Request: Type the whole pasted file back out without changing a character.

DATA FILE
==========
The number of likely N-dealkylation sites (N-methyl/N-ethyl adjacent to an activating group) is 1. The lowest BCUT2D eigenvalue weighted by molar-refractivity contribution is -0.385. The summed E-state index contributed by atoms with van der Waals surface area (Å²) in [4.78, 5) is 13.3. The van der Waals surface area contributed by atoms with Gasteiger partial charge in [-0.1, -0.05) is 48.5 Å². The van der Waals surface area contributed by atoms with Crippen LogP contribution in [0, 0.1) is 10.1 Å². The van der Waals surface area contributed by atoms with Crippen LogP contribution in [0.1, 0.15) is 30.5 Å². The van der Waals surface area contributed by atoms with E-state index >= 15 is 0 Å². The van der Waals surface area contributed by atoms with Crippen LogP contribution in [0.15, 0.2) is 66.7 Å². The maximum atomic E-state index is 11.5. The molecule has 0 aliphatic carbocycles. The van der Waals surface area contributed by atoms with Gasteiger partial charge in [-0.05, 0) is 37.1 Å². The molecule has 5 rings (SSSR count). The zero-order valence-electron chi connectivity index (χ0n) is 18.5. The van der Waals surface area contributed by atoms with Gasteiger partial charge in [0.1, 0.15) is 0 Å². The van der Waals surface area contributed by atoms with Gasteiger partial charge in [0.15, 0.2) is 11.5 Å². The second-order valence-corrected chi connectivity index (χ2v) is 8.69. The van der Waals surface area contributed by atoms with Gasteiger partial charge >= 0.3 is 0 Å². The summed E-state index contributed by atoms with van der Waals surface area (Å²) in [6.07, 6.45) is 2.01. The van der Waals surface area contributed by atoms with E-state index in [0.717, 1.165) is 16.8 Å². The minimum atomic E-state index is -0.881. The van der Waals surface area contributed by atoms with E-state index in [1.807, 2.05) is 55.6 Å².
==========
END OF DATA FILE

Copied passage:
The number of likely N-dealkylation sites (N-methyl/N-ethyl adjacent to an activating group) is 1. The lowest BCUT2D eigenvalue weighted by molar-refractivity contribution is -0.385. The summed E-state index contributed by atoms with van der Waals surface area (Å²) in [4.78, 5) is 13.3. The van der Waals surface area contributed by atoms with Gasteiger partial charge in [-0.1, -0.05) is 48.5 Å². The van der Waals surface area contributed by atoms with Crippen LogP contribution in [0, 0.1) is 10.1 Å². The van der Waals surface area contributed by atoms with Crippen LogP contribution in [0.1, 0.15) is 30.5 Å². The van der Waals surface area contributed by atoms with E-state index >= 15 is 0 Å². The van der Waals surface area contributed by atoms with Crippen LogP contribution in [0.15, 0.2) is 66.7 Å². The maximum atomic E-state index is 11.5. The molecule has 0 aliphatic carbocycles. The van der Waals surface area contributed by atoms with Gasteiger partial charge in [-0.05, 0) is 37.1 Å². The molecule has 5 rings (SSSR count). The zero-order valence-electron chi connectivity index (χ0n) is 18.5. The van der Waals surface area contributed by atoms with Gasteiger partial charge in [0.1, 0.15) is 0 Å². The van der Waals surface area contributed by atoms with Gasteiger partial charge in [0.15, 0.2) is 11.5 Å². The second-order valence-corrected chi connectivity index (χ2v) is 8.69. The van der Waals surface area contributed by atoms with Gasteiger partial charge >= 0.3 is 0 Å². The summed E-state index contributed by atoms with van der Waals surface area (Å²) in [6.07, 6.45) is 2.01. The van der Waals surface area contributed by atoms with E-state index in [0.717, 1.165) is 16.8 Å². The minimum atomic E-state index is -0.881. The van der Waals surface area contributed by atoms with E-state index in [1.807, 2.05) is 55.6 Å².